FIP for tuna and billfish, more focus on IUU from Sri Lanka
The Seafood Exporters Association of Sri Lanka and the country’s Ministry of Fisheries jointly announced the creation of a fisheries improvement project (FIP) for its tuna and billfish fisheries last week at the 2017 Seafood Expo Global.
Prabash Subasinghe, chairman of the Sri Lanka Seafood Exporters’ Association, said the FIP will be led by his association and implemented as a tripartite initiative that will bring together Sri Lanka’s leading tuna and billfish exporters, officers and staff of key agencies and authorities under the Minister of Fisheries and Aquatic Resources and longline tuna-fishing vessel owners. It will be managed by an external consultant and will be set up with the goal of applying for and obtaining Marine Stewardship Council certification for the fisheries in coming years, he said.
“We will work together to improve the biological and ecological status of tuna and billfish fisheries and introduce and implement management measures that will maintain the status of these stocks equivalent to substantially managed fisheries,” Subasinghe said.
The FIP will pertain to Sri Lanka’s catch of yellowfin and bigeye tuna, as well as swordfish – Sri Lanka’s primary billfish catch, Subasinghe said. He identified the key areas the FIP would initially work to improve as the methods to reduce of catch of non-target species, the introduction of harvest control strategy and related policy formulation and the implementation of tuna and billfish catch policies at the national and international levels. He said he expected these first steps to be in place by next year.
In May, the FIP will take its first official actions, as it initiates series of consultations and workshops in Sri Lanka, Subasinghe said.
“The workshops will provide an opportunity for keys stakeholders to review the current status of the fisheries against the Marine Stewardship Council’s [current] standards,” he said.
Subasingha said the country’s recent experience working with the European Commission to rid itself of an economically damaging red card it received in 2015 will be helpful in steering the FIP forward.
“We have a very strong foundation of experience working with the European Union and what we have had to do over the last few years, so we feel the timing is excellence to launch the FIP to strengthen the management of our fishery,” Subasinghe said. “It’s a domestically led effort in Sri Lanka but we are inviting all our partners overseas to support us in the effort, as well as our customers and retailers.”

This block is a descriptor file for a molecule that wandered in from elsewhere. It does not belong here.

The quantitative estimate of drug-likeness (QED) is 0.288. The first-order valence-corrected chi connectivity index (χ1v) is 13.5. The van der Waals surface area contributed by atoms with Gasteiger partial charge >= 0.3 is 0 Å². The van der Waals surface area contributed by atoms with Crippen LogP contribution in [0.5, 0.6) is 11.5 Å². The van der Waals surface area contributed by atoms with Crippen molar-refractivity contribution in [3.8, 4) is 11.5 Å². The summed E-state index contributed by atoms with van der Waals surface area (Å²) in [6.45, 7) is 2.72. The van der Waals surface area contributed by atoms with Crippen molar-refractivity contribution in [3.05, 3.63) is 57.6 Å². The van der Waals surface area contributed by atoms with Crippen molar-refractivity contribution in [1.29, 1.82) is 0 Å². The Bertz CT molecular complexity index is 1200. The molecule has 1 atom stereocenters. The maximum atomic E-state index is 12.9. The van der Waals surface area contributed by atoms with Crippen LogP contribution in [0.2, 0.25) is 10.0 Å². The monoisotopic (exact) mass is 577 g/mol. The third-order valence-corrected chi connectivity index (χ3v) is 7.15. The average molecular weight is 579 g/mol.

The FIP and eventually the possibility of MSC certification will “absolutely” strengthen the market for Sri Lankan seafood products abroad, Subasinghe said. He also predicted the European Union’s granting of Generalized System of Preferences (GSP+) status to Sri Lanka by the end of May , which would eliminate tariffs of Sri Lankan goods entering the European market, would also boost the country’s seafood exports.
In a related announcement, Rodney M. Perera, Sri Lanka’s ambassador to the E.U., said his country is continuing to take efforts against illegal, unreported and unregulated (IUU) fishing in Sri Lankan waters. The country recently received EUR 240,000 (USD ) from the United Nations’ FAO to raise awareness of international law in regard to IUU among Sri Lankan fishers and regulators.
In previous years, Sri Lanka has opened 12 new harbor offices, hired 147 dedicated high-seas fisheries unit officers, required the installation of vessel monitoring system (VMS) units in all 3,600 Sri Lankan vessels permitted to fish on the high seas in its exclusive economic zone, and has instituted an e-log book system, among many other improvements made in response to the European Commission yellow card, ? said.
Incursions by Indian trawlers into the Palk Bay, which is controlled by Sri Lanka, have lessened recently, but negotiations are “ongoing at the highest level” regarding the issue, according to Perera.
“The Prime Minister of Sri Lanka met the Prime Minister of India in New Delhi [recently]…and one of the important items of discussion discover best way forward,” Perera said. “It’s an issue we have been working on for a long time, and it got more complicated during civil conflict in Sri Lanka. Now there is a better understanding between the two countries and more lines of communications between Sri Lanka and the government of Tamil Nadu to try to legally settle some of the disagreements, and the two governments are now working on a framework to see how best we can cooperate on this issue.”